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Developing a new animal free tool to detect COVID-19

Professor Lorna Harries and PhD student Merlin Davies at the University of Exeter are conducting a study to validate a novel, animal free test to measure the number of active (working) COVID-19 viruses to predict clinical outcomes and quickly identify those at most risk.

‘This study will actually be one of the first to demonstrate that human-relevant immune system research can be done without the use of animal-derived experiments and reagents. This is particularly exciting when I see all of the great data we are getting!’ – Merlin Davies

The spread of viruses

The virus that causes COVID-19

A virus is an infectious microbe consisting of genetic material (for example DNA) surrounded by a protein coat. Viruses depend on the person (host) they infect for their survival. They insert their genetic material into a host’s cells, hijacking their internal machinery to make more virus particles. When a virus is active (’alive’), it makes copies of itself then usually destroys the host cells to set these newly formed virus particles free. These can then infect other cells and spread outside the body into other hosts. The number of free virus particles within the host is known as the ‘viral load’, and if a person has a high viral load, they are more likely to infect other people.

Testing viral load in COVID-19

COVID-19 is a disease caused by a virus named SARS-CoV-2 and was discovered in December 2019. It is very contagious and has quickly spread around the world. Currently, routine testing for COVID-19 only measures viral fragments which are parts of the virus which have been shed. These can be infectious or non-infectious, so people can test positive for months even though they may not be an infection risk to others. This can be a problem for many people wanting to return to institutions, such as rehabilitation or work, and also for those awaiting bone marrow transplants who need a negative test before they can proceed. Measuring a person’s viral load which measures an active virus, could be more useful in reflecting how infectious a person is.

Developing an animal free COVID-19 test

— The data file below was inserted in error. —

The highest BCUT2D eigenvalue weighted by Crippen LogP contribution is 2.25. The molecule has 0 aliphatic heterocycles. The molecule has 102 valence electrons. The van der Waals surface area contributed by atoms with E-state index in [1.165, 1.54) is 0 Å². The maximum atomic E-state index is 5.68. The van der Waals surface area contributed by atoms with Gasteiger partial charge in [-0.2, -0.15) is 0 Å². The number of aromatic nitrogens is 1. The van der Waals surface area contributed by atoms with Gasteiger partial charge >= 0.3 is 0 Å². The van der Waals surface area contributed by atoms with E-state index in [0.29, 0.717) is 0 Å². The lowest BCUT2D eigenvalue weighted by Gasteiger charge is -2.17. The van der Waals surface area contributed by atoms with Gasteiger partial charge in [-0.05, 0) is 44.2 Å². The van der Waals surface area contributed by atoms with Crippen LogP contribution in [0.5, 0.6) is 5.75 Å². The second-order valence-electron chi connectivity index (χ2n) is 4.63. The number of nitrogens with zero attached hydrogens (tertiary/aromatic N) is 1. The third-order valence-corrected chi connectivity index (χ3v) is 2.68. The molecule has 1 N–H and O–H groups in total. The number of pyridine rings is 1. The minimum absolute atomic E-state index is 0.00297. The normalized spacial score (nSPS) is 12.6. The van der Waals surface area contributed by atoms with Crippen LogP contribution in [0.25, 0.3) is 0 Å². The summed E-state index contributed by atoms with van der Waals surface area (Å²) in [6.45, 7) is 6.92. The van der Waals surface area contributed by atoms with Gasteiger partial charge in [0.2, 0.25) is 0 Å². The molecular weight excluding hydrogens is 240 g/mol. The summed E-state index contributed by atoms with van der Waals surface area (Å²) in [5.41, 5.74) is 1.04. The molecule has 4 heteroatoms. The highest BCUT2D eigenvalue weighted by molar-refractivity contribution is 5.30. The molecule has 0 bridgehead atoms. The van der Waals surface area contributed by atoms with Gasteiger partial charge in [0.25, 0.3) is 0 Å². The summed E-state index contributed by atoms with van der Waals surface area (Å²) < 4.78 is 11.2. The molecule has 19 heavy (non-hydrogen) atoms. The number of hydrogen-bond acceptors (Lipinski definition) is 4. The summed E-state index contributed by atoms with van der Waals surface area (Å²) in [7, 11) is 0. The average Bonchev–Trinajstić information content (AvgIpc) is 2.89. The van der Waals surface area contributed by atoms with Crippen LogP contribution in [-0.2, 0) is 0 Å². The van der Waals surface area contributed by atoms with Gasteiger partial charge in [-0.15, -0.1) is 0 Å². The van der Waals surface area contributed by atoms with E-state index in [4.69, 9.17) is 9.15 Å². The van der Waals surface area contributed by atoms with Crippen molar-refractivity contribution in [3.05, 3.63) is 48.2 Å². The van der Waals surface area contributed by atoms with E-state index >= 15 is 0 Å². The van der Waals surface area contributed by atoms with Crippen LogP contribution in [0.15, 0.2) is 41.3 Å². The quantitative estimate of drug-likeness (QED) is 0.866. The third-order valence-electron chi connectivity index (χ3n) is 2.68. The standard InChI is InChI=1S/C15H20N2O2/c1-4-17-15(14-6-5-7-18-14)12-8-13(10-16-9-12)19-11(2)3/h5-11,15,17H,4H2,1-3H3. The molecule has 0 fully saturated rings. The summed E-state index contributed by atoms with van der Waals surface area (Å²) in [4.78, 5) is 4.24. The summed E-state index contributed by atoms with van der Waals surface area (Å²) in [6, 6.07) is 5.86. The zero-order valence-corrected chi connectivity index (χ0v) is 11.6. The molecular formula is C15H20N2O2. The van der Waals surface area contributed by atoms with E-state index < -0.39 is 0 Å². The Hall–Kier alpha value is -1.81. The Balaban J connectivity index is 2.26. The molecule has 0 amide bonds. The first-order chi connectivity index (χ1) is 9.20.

Merlin Davies, PhD student

Merlin Davies is undertaking a PhD, working alongside Professor Lorna Harries, at the University of Exeter’s Animal Free Research Centre of Excellence (ARC 2.0). The research team have developed a new test which involves measuring the amount of a viral genetic material. They are using leftover nasopharyngeal samples (mucus samples taken from the top of the throat) from patients and healthcare workers who tested positive for COVID-19. This viral genetic material directly reflects active COVID-19 viral load (the number of viruses that are working or ‘active’ within the body).

Merlin is validating the test to show it works effectively and can be used routinely in the NHS. He’s measuring active viral load in hospital patients to assess if it accurately predicts clinical outcomes and also testing if healthcare workers have a higher viral load than the general population.

The current tests for the virus that causes COVID-19 include ingredients derived from animals, such as bovine serum albumin, a protein purified/extracted from the blood of cattle and a by-product of slaughter. Merlin and his team have modified the test, so it is free-from animal ingredients.

Professor Lorna Harries

 

 

Impact of the research: benefits for humans and animals

As well as indicating if a person is infectious, viral load information, when combined with other health data such as age, signs and symptoms of infection and drug treatment, could help predict who is most at risk of developing COVID-19 and becoming severely unwell. This would be useful for doctors when planning treatment, for example, those that may require hospitalisation, oxygen and ventilation. It would also help prevent hospital overload so capacity can be planned for those that need it and people at low risk could be released sooner. Measuring viral load could also be used to monitor the effects of new and existing treatments on the virus. This would enable frontline healthcare workers to return to work safely in a shorter timeframe and allow more accurate testing of individuals returning to care homes from hospital. As the test is free from animal ingredients, it paves the way for eliminating animal derived products in clinical testing, ultimately saving the lives of thousands or more animals.

 

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